Sentinel lymphadenectomy: a safe answer to less axillary surgery?

Recent Results Cancer Res. 1998;152:170-9. doi: 10.1007/978-3-642-45769-2_16.


Lymphatic mapping techniques have the potential of changing the standard of surgical care of breast cancer patients. This paper reports a prospective study documenting the safety and efficacy of sentinel lymph node biopsy in 167 breast cancer patients and reviews the world literature on the procedure.

Methods: One hundred sixty-seven patients with newly diagnosed breast cancers underwent a prospective trial of intra-operative lymphatic mapping using a combination of vital blue dye and filtered technetium-labeled sulfur colloid. A sentinel lymph node (SLN) was defined as a blue node and/or "hot" node with a 10/1 ex-vivo gamma-probe ratio of SLN to non-SLN. All SLN were bi-valved, step-sectioned, and examined with routine H&E stains and immunohistochemical stains for cytokeratin. Cytokeratin-positive SLN were defined as any SLN with a defined cluster of positive staining cells which could be confirmed histologically on H&E sections. Finally, a review of the worldwide data was undertaken using a uniform analytical method to compare the rates of sensitivity, diagnostic accuracy, and false negatives of SLN mapping.

Results: In 167 patients, 337 SLN were harvested, for an average of 2.01 SLN/patient. Fifty-two (31.1%) of the patients had metastasis in the SLN. In the 115 patients with negative SLN, 1 was found to have tumor in higher axillary nodes, for a false negative rate of 0.88%. Fifty-nine (37.8%) of the patients were diagnosed by fine-needle aspiration, 89 (53.3%) by excisional biopsy, and 19 (11.4%) by core biopsy. Positive SLN were identified in 1/17 (5.9%) patients with DCIS. Metastasis was found in 33/115 (28.7%) of the patients with infiltrating ductal tumors and in 11/19 (57.9%) of the patients with infiltrating lobular tumors. Positive SLN were identified in 7/16 (43.7%) of the patients with mixed cellularity tumors. Metastasis in the SLN was detected in 7/55 (12.7%) of the 59 patients with T1a-T1b tumors and in 21/58 (36.2%) of the patients with T1c tumors. Positive SLN were found in 17/30 (56.7%) of the patients with T2 tumors and in 6/7 (85.7%) of the patients with T3 tumors. A literature review of 731 patients (including this study) demonstrates a sensitivity rate of 95% and a diagnostic accuracy rate of 98%. The overall false negative rate is 3.1%.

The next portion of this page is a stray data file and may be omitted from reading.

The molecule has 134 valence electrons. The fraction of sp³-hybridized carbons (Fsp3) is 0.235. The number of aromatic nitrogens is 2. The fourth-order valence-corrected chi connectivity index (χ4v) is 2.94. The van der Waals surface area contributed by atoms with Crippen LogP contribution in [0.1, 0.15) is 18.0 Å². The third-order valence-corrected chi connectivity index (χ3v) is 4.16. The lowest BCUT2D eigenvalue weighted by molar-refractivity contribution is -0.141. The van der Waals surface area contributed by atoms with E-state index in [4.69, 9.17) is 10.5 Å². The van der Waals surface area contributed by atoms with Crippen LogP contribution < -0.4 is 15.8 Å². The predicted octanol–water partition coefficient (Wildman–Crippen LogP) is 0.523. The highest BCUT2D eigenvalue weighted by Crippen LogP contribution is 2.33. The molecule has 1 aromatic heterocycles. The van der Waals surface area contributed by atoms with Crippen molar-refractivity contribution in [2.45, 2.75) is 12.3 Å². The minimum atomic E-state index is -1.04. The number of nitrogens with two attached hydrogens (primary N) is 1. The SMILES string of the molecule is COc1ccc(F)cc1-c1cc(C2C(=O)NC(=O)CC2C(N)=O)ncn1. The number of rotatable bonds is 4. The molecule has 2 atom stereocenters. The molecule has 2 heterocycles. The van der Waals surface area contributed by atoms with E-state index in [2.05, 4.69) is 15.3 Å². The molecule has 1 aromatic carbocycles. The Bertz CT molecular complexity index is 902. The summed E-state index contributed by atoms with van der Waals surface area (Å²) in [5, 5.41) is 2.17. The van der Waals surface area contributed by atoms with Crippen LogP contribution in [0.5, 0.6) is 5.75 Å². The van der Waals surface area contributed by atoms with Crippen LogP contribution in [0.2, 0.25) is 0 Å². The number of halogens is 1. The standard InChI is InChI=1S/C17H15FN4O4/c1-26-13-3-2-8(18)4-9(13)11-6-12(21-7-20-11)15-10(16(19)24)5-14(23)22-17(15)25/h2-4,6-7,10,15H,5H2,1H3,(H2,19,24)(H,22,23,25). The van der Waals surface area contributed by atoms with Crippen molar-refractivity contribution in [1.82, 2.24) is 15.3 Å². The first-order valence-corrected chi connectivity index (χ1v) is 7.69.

Conclusions: This study demonstrates that SLN biopsy is a highly sensitive and accurate method of predicting axillary nodal status. It is a reproducible technique that is easily learned. The future addition of more sensitive methods such as PCR evaluation of nodal involvement may reduce the need for widespread use of adjuvant chemotherapy with its high cost and attendant morbidity and mortality. We believe that this technique will eventually become the standard of care in the treatment of breast cancer, particularly for T1 and T2 lesions and perhaps also for high-grade DCIS tumors.

Publication types

  • Clinical Trial
  • Clinical Trial, Phase I
  • Research Support, Non-U.S. Gov't
  • Research Support, U.S. Gov't, P.H.S.

MeSH terms

  • Axilla / pathology
  • Axilla / surgery*
  • Biopsy
  • Coloring Agents
  • Humans
  • Lymph Node Excision / adverse effects
  • Lymph Node Excision / methods*
  • Lymph Nodes / diagnostic imaging
  • Lymph Nodes / pathology*
  • Lymphatic Metastasis
  • Middle Aged
  • Radionuclide Imaging
  • Radiopharmaceuticals
  • Reproducibility of Results
  • Technetium Tc 99m Sulfur Colloid


  • Coloring Agents
  • Radiopharmaceuticals
  • Technetium Tc 99m Sulfur Colloid